Kalaw, once a colonial British hill station, now has become a post for travelers who want to trek out into Shan State. On the western edge of the Shan Plateau, it’s 70km west of Taunggyi, halfway down the Thazi-Taunggyi Road. Because of its average elevation of 1320 meters, the general climate around the town is cooler and provides a brief reprieve from the warmer, humid heat in the lower areas.
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Within Kalaw, there are a few things to see like the bustling local market, the Aung Chang Tha Zedi stupa (sometimes called Aung Chang) covered with silver and gold glass mosaics, and the Hnee Pagoda that contains a 500-year-old Buddha made of bamboo. There is even a church in the town called Christ the King Church, constructed during colonial rule. The Shan food of the town is diversified with influences of Indian and Nepali flair because of the Indian and Nepali rail workers who stayed in the town during British rule.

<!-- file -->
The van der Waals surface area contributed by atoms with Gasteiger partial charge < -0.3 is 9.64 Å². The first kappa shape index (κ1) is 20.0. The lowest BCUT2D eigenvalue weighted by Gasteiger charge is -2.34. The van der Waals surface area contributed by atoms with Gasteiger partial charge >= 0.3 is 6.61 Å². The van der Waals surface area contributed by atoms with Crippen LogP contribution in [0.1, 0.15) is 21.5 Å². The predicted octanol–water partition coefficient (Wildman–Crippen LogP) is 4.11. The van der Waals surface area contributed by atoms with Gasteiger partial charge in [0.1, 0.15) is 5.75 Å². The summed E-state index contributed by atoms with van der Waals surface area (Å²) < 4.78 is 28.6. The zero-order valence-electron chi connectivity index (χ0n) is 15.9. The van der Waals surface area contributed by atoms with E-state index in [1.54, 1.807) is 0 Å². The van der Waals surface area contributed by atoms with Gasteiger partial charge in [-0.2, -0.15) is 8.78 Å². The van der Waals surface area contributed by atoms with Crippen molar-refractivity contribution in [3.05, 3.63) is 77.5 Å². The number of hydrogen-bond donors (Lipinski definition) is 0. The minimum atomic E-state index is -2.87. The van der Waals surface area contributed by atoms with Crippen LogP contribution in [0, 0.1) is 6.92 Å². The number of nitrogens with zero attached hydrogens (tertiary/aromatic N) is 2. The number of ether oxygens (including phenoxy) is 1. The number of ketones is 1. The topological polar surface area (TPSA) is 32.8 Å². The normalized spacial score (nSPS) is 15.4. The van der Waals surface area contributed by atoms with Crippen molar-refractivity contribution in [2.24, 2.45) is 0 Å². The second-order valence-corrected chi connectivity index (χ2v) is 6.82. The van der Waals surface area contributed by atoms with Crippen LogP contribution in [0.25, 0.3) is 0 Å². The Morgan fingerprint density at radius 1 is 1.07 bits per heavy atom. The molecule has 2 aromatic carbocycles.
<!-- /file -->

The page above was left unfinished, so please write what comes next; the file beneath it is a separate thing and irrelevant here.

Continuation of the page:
From Kalaw, adventurers can venture out into the lush forests and visit the ethnic minority villages of the Danu, Palaung, and the Pa-O. The small town is also the starting point for treks to Inle Lake to the east. Such treks can last from two to five days depending on how many visits to villages the group makes. The terrain is easy to moderate, going through an ongoing rich panorama of rice paddy fields, pine forests, bamboo groves, and tea plantations.
Any trek from Kalaw is sure to have some spectacular views of the countryside, whether it be forest or farmland. Some paths to the villages are hidden, while others are used daily by the villagers who effortlessly walk by with a basket of tea or rice on their head. Most of the villages are only accessible on foot, which not only helps the environment by not using motorbikes or trucks, but it also ensures that the serenity of the villages stays intact, giving visitors lasting, peaceful impressions that they can relive for years to come.
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